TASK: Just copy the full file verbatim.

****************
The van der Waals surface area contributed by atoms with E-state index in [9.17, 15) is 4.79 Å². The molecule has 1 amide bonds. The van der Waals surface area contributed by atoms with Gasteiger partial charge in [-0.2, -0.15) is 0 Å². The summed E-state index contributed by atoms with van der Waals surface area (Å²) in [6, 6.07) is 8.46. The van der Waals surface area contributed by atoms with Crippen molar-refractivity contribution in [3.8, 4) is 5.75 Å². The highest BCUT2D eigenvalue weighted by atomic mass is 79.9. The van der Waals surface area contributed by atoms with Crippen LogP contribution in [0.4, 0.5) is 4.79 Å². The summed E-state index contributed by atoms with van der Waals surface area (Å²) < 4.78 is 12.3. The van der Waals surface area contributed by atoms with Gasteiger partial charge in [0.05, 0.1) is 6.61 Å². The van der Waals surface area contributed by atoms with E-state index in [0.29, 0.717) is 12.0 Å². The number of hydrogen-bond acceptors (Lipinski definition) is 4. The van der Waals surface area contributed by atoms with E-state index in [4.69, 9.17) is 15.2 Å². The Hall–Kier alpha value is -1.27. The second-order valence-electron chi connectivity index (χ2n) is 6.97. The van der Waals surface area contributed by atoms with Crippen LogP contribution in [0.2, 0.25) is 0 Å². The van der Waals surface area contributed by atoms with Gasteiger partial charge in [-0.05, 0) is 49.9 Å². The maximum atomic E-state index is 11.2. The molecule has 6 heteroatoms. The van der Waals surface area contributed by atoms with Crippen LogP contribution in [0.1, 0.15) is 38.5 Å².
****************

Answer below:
The van der Waals surface area contributed by atoms with E-state index in [9.17, 15) is 4.79 Å². The molecule has 1 amide bonds. The van der Waals surface area contributed by atoms with Gasteiger partial charge in [-0.2, -0.15) is 0 Å². The summed E-state index contributed by atoms with van der Waals surface area (Å²) in [6, 6.07) is 8.46. The van der Waals surface area contributed by atoms with Crippen molar-refractivity contribution in [3.8, 4) is 5.75 Å². The highest BCUT2D eigenvalue weighted by atomic mass is 79.9. The van der Waals surface area contributed by atoms with Crippen LogP contribution in [0.4, 0.5) is 4.79 Å². The summed E-state index contributed by atoms with van der Waals surface area (Å²) < 4.78 is 12.3. The van der Waals surface area contributed by atoms with Gasteiger partial charge in [0.05, 0.1) is 6.61 Å². The van der Waals surface area contributed by atoms with E-state index in [0.29, 0.717) is 12.0 Å². The number of hydrogen-bond acceptors (Lipinski definition) is 4. The van der Waals surface area contributed by atoms with E-state index in [4.69, 9.17) is 15.2 Å². The Hall–Kier alpha value is -1.27. The second-order valence-electron chi connectivity index (χ2n) is 6.97. The van der Waals surface area contributed by atoms with Crippen LogP contribution in [0.2, 0.25) is 0 Å². The van der Waals surface area contributed by atoms with Gasteiger partial charge in [-0.05, 0) is 49.9 Å². The maximum atomic E-state index is 11.2. The molecule has 6 heteroatoms. The van der Waals surface area contributed by atoms with Crippen LogP contribution in [0.1, 0.15) is 38.5 Å².